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The Lowly Promotional T-Shirt Gets a Philanthropic Lift

t-shirtThe T-shirt. It’s a basic staple that went from practical undergarment to fashion statement in under fifty years. We tie-dye them, rip them, fill them with glitter and studs. We mass produce them with funny images and hand paint them like works of art. You can buy one for $3 at Walmart or fork over several thousand dollars for a simple, plain, couture shirt.

But dig around in their closets and you’ll find that 44% of Americans own a promotional shirt that they probably didn’t even pay for. And why should they? Promo shirts turn the wearer into a walking billboard and now, those simple tops have a loftier goal – they’re raising money for charity.

Bing Launches Linked-Offers: Use Your Credit Card, Get a Deal

The downside to most coupons is that you have to have them to use them. Logical, I know, but at least a few times a month I end up at a store or restaurant when the coupon for the establishment is at home on my desk. It makes me crazy but Bing is here to help.

Bing is currently testing a new program called Card-Linked offers in Seattle, Washington. The consumer signs up for the program, lists their credit card and debit card numbers, then a deal is automatically applied when they meet the discount conditions.

bing offers linked cardsHere’s a deal for 10% off a meal at Blue Ginger Korean Grill & Sushi in Bellevue. To get this deal, you only have to show up at the restaurant, eat, then pay with your linked card.

New Nielsen Findings: If You Love a TV Show, You’re More Likely to Remember the Ads

arrow_novsweepsposter_600Nielsen did a spectacular thing: they cataloged 70,000 TV ads on 6,777 TV shows over a three year period then figured out the correlation between the viewers interest in the show and their recall of the ad.

They divided this by that, accounted for X and filled in the Y and came to this conclusion:

For every 2 percentage point improvement in a viewer’s program engagement—how well people remember what happened in a TV show they watched the prior evening—advertisers can (on average) expect a 1 percentage point improvement in sustained ad memorability.

In other words – the more a person likes a show, the more they’ll remember the commercials that ran during the show.

During the Day, Facebook Reaches More People Than Network TV

Daytime TV has changed. For years, soaps ruled the airwaves but now you’ll find more people talking about their real problems than acting out fictional ones. The networks think they have the mix right, but according to Nielsen more folks are tuning into Facebook than to daytime TV.

nielsen facebook day reach

Look at those blue lines go. It’s not even a contest in the 18-34 bracket. We start to see a switch around 45 and TV wins in the over 65 group. Maybe that’s why daytime TV is full of commercials for pharmaceuticals and life insurance. If you’re selling fast cars and trendy clothes put your effort into posting to your Facebook brand page from ten until three everyday.

Once primetime kicks in, it’s a different story.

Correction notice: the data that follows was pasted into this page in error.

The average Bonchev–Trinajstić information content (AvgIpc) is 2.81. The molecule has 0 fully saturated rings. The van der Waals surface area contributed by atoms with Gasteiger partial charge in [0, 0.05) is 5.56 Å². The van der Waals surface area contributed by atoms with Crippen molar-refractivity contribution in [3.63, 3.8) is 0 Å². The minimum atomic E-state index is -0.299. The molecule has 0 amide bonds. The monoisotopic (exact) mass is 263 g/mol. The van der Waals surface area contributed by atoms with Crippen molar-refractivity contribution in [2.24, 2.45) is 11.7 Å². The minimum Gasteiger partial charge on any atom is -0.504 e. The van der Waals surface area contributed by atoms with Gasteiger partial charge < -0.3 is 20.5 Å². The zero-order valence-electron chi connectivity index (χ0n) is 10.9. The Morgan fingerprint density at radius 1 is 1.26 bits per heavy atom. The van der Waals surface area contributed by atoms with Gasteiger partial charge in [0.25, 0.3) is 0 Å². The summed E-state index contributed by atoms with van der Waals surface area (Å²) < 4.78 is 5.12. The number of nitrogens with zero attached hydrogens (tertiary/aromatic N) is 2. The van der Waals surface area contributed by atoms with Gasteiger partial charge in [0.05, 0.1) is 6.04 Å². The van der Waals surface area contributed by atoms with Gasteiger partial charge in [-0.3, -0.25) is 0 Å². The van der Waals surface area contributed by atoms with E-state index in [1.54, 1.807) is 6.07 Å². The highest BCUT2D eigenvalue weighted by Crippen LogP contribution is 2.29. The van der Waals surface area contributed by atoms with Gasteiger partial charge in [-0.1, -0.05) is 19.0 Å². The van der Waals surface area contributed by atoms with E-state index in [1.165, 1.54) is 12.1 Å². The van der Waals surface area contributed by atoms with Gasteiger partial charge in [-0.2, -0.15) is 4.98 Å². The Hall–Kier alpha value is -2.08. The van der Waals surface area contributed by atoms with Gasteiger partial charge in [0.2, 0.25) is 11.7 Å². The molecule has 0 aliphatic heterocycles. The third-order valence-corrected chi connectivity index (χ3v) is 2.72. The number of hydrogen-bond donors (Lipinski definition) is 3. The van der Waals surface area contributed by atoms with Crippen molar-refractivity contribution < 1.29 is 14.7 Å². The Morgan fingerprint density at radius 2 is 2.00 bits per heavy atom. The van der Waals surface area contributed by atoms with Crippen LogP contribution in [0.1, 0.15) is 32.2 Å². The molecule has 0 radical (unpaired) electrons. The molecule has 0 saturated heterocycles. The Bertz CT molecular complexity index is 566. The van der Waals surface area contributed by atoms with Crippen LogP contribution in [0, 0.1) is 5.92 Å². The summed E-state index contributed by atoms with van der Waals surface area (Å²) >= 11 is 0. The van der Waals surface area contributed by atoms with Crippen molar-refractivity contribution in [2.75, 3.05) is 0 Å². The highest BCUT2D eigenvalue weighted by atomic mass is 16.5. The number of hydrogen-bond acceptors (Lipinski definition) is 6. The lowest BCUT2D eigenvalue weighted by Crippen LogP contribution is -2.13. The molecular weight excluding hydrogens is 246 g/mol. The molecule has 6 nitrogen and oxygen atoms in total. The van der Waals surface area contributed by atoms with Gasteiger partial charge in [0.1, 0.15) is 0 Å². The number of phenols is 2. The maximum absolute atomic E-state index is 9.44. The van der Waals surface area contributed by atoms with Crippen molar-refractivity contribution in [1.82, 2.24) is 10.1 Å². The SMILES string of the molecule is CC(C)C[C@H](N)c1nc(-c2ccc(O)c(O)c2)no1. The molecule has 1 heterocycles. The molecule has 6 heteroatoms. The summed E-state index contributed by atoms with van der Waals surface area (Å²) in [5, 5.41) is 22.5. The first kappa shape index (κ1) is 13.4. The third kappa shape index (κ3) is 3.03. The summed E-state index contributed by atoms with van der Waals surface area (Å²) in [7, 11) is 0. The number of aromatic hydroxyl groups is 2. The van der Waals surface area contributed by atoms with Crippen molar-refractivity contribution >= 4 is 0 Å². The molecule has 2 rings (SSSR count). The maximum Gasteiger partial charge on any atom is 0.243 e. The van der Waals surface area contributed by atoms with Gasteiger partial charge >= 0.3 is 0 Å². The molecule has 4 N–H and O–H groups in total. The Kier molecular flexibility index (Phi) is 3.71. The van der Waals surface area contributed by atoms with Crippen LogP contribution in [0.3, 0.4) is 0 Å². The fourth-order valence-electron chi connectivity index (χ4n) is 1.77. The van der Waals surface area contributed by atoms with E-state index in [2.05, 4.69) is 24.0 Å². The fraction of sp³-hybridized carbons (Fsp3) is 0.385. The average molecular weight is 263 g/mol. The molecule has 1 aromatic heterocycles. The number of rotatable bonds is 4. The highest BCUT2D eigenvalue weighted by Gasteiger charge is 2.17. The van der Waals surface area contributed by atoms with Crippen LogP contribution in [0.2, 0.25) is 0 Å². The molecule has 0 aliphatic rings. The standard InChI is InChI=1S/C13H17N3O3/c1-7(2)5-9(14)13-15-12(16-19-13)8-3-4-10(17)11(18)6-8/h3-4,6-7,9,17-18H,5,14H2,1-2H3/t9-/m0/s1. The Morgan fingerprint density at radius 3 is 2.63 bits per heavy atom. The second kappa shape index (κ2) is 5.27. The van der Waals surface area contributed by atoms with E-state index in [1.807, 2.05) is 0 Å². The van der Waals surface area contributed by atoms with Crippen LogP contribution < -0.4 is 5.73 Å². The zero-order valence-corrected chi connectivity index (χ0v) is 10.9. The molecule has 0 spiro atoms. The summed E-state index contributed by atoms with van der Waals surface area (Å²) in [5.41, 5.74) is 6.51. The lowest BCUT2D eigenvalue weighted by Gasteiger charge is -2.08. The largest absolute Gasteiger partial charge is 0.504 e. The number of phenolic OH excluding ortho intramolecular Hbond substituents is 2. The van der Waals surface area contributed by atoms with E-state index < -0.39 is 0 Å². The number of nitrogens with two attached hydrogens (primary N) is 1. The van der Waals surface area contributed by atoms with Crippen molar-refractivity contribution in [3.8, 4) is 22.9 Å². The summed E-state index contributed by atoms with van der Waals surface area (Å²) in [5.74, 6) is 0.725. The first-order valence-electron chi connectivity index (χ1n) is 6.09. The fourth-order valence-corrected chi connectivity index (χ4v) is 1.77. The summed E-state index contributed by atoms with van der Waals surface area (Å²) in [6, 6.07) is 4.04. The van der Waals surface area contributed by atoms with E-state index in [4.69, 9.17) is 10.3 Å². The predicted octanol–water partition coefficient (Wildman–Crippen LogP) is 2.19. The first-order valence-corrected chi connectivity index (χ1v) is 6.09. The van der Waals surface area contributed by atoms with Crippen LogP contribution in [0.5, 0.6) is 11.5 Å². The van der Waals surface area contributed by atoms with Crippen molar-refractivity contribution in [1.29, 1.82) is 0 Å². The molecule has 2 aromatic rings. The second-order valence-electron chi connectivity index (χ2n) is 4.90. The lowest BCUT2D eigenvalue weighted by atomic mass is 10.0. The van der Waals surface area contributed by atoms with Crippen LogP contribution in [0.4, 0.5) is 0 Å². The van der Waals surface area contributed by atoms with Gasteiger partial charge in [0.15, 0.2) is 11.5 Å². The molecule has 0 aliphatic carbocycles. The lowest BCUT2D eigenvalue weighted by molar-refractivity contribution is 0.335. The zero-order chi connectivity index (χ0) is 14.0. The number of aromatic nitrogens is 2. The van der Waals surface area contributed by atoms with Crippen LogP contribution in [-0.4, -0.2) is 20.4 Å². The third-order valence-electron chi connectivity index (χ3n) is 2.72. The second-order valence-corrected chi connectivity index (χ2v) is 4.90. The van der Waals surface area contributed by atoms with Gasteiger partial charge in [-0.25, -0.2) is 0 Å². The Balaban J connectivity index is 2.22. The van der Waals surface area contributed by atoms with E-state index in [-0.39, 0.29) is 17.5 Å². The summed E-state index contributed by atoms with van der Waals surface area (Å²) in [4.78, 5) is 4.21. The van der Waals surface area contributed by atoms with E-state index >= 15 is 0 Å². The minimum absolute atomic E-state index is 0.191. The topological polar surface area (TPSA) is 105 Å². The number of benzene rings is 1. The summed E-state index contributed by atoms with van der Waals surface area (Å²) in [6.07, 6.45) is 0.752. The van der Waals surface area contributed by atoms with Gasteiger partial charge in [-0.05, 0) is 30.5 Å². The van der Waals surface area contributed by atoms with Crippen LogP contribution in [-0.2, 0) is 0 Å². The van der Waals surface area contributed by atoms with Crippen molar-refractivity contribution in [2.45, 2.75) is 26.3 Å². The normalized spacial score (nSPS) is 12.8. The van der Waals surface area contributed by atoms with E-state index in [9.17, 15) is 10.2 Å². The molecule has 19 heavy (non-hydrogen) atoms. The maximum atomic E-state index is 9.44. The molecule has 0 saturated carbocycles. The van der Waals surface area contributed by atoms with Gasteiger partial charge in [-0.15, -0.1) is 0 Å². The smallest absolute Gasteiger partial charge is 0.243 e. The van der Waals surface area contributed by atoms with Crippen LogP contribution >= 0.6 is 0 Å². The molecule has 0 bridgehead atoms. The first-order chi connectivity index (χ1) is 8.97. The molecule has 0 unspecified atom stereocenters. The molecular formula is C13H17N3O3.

nielsen facebook primetime reach

New Mobile App Helps Consumers Get a Break from Commercials

1We’re a nation that wants everything for nothing. We fight against Sponsored posts on Facebook. Video ads on YouTube and networks that track us to deliver relevant banners while we surf. But there’s one ad type that has created more controversy than all of those put together — the TV commercial.

I’m not sure when it happened, but somewhere in broadcast history, we the people began rallying against these mini-adventures that interrupt our favorite shows. It probably happened when networks started ramping up the number of commercial minutes per hour. Back in 2009, TNS Media estimated that commercial messages take up 36% of a prime-time, hour-long show. Wow.

If you’re one of those people that would rather surf the channels rather than watch another artsy ad for a new car, Aristarchos LTD has an app for you. It’s called Commercial Break and it’s new for iOS (Android coming soon.)

Small Business Lessons from the Lemonade Stand

INTERNATIONAL DELIGHT LEMONADE STANDSLike many kids, I once tried selling lemonade in my neighborhood on a hot, sticky, New Jersey summer day. I was excited when customer after customer handed me a dime in return for a short Dixie Cup of overly-sweetened drink mix. When the lemonade ran out, I was rich! What to buy. . . what to buy. . .

Then my mother informed me that businesses have to pay expenses before claiming the profits. She tallied up the cost of the cups and napkins, sugar and lemonade mix and presented me with the bill. Whoops. Guess I should have charged more per cup. Rather than revise my business plan, I filed for bankruptcy and closed up shop. Thankfully, the bank of mom agreed on a greatly reduced settlement.

Majority of Mobile Users Would Rather Engage an Ad Than Pay for an Upgrade

The psychology behind how we spend our money is a wondrous thing. I’ll gladly throw down $1 a day for a Diet Coke, but I’m reluctant to spend $1.50 on a box of pasta that would feed my whole family when I can get it for less than that on another day. I’m also reluctant to pay for additional levels on my iPad games. I’ve done it once or twice, but it’s not an easy button push.

For whatever reason, mobile users will do almost anything to keep from paying for an upgrade – including engage with ads.

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